The first 300-400 pages felt like the author was feeling her way around the world just as Nora was, so not much goes on there except to parse out bits of Aruendiel’s history as Nora falls in love with him. She also falls for him despite the fact that he is, oh, I dunno, 180 years old, half-dead, killed his first wife, and treats her like a simpleton–which she is, considering how halfway through the book, she sees Ilisa again and literally walks right into her arms. Or she would have, if Aruendiel hadn’t saved her–and despite being a simpleton, he also falls for her. I can’t even.
And that ending. You’re warned somewhere that this is the first book in a trilogy, kinda forget it as you plod through the serviceable but ultimately pointless prose (I mean, I did keep reading ’til the end), and then get smacked by the fact of the trilogy at the tail-end of the book.
The Thinking Woman’s Guide to Real Magic wanted to be a lot of things: portal fantasy, epic magical war story, Pride and Prejudice romance, contemporary romance novel. Perhaps it is all those things, and I may have missed a few. But I feel like a better job could have been done in stitching all those together and cutting off so much excess.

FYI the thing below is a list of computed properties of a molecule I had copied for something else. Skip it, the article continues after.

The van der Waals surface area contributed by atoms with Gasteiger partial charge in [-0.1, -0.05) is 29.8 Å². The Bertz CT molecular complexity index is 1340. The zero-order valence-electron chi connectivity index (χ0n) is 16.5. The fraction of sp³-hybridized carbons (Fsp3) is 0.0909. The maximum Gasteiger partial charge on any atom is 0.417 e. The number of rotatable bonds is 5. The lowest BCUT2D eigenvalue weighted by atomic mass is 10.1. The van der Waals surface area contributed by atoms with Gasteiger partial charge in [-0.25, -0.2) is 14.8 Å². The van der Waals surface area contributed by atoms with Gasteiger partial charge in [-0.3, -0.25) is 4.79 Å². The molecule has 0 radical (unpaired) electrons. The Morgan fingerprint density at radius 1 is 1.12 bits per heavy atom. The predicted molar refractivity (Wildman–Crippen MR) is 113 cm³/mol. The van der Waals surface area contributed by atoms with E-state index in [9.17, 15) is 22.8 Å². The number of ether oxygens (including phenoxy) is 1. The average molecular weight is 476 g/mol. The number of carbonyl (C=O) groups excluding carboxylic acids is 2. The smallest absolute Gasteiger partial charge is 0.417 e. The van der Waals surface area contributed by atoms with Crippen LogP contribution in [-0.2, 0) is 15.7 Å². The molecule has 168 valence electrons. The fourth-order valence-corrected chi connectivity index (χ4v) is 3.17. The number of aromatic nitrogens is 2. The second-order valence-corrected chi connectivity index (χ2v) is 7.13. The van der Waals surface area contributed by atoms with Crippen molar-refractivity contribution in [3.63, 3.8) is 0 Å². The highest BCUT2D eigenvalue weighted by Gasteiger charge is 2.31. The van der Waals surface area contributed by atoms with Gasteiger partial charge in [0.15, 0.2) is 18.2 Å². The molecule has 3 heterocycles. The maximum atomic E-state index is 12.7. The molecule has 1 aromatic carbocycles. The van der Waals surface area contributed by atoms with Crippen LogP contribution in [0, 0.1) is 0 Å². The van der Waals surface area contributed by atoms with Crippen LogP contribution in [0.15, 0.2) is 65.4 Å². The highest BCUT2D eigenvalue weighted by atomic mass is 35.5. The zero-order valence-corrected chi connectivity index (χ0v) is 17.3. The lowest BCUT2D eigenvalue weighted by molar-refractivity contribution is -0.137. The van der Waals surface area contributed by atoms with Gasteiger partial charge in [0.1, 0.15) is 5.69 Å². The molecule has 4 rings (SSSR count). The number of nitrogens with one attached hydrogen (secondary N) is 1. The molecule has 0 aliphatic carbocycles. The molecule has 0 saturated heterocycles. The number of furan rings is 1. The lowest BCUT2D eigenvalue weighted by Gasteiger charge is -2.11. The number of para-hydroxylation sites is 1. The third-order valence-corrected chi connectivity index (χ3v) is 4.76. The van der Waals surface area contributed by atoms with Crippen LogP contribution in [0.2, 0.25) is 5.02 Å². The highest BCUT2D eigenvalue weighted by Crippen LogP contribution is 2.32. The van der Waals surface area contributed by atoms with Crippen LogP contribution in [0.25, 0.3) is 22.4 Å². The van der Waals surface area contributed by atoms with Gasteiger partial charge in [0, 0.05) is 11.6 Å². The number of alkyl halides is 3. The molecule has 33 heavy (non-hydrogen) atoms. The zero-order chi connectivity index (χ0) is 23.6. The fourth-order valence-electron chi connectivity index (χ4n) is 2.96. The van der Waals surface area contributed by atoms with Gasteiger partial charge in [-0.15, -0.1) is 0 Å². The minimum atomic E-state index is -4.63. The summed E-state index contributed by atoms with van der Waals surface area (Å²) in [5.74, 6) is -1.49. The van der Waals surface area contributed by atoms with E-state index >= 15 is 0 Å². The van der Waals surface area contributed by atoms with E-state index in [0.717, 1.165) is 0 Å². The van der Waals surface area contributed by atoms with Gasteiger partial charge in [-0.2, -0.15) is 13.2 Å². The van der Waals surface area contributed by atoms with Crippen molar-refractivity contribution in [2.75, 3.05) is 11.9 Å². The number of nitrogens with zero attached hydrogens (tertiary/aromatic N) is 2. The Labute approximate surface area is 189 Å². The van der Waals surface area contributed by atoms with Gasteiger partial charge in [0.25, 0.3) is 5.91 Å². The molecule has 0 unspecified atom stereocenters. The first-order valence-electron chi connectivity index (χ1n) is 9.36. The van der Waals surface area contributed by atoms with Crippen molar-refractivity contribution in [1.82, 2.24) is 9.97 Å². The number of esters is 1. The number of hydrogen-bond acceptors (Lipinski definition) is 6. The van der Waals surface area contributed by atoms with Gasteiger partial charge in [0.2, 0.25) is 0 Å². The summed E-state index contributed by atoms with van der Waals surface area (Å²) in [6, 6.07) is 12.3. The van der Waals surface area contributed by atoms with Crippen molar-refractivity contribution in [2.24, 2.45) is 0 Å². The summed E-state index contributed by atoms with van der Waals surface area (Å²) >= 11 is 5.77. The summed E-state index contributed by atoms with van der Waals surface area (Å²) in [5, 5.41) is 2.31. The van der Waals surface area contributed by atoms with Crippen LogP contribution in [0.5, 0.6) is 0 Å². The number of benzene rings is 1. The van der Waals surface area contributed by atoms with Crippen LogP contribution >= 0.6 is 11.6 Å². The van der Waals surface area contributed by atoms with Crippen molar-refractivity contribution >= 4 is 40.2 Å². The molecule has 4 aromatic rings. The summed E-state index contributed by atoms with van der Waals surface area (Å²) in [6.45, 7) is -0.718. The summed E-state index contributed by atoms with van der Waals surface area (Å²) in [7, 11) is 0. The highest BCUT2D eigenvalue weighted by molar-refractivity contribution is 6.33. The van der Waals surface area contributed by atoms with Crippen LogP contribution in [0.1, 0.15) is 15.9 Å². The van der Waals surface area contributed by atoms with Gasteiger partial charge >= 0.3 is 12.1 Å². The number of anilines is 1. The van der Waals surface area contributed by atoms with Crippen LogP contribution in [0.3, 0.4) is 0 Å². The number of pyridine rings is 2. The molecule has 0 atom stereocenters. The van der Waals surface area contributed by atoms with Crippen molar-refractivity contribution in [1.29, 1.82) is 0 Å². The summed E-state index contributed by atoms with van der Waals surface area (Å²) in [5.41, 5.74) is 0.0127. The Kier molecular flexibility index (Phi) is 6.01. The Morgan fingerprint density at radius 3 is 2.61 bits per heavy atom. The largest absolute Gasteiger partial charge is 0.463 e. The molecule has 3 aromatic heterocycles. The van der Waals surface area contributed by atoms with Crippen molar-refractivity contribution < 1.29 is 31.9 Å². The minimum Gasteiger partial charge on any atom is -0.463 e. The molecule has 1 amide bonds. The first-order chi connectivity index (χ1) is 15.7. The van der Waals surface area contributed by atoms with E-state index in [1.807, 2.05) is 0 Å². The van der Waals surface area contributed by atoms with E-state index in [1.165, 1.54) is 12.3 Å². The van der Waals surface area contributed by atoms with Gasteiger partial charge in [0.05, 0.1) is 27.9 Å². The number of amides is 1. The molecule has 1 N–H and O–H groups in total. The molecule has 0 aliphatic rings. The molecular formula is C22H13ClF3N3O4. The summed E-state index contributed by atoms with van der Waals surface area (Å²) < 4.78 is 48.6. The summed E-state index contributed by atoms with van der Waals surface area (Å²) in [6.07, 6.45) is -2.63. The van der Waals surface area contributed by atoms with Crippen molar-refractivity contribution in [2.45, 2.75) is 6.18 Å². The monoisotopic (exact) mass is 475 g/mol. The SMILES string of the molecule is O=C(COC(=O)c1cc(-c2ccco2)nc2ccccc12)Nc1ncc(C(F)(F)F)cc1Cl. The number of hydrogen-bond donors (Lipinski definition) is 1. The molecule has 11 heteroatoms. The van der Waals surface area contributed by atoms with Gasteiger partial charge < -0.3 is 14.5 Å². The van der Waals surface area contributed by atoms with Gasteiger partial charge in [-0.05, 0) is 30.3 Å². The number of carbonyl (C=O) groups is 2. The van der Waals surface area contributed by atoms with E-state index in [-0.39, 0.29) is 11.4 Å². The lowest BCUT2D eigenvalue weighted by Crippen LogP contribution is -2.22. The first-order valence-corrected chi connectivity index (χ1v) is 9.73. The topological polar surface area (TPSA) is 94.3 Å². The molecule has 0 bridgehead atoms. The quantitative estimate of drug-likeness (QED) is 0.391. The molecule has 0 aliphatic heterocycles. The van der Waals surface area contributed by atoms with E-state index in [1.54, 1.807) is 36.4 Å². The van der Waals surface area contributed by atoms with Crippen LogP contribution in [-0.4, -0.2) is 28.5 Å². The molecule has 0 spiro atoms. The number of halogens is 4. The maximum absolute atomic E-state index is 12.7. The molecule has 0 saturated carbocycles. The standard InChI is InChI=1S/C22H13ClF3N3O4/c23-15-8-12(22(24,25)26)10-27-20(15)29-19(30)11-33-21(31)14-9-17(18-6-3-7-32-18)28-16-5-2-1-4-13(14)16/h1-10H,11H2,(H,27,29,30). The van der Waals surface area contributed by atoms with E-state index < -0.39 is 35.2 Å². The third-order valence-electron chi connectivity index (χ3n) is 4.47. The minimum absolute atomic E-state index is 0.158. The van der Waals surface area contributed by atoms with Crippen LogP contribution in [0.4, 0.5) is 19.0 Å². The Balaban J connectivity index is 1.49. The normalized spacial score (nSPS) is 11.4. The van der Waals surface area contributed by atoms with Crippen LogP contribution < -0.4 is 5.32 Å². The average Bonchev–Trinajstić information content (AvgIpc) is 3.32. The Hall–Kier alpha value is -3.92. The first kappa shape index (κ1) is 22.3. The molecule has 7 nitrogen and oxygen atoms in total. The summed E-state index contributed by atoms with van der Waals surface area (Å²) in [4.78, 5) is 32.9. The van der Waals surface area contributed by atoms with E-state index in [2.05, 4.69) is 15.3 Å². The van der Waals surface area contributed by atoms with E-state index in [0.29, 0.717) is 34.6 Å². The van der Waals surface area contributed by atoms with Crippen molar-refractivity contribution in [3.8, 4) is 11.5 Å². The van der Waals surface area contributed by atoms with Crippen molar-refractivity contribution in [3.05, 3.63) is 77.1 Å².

Also, it boggles me that Amazon categorized the book under Horror > Occult. There was nothing scary about it (except for the horrifying way Nora kept getting herself into messes that could have been avoided if she stopped to think for a bit), and I am a huge scaredy-cat.
Things have been pretty quiet around here. Bear with me while I adjust to some life changes, including a new job and a rowdy litter of puppies.
But I’ve also been writing a novella at the same time. It’s kept me sane since January, for which I am grateful considering some of the really shitty things I’ve been through of late. This story is the big revision on my Week 3 Clarion story. I’ve titled it “The Witch and the Mango Tree,” at least until a better title comes along.
Earlier today, I got to share over at Where Ghost Words Dwell a scrap that I may or may not reinstate at a later date titled “Apologies Eaten.” Do check it out! And if it makes you want to read my other works, all the better. 🙂
“To Megan, with Half My Heart,” my short story about Philippine folklore, first love, and motherhood, is now live at Expanded Horizons!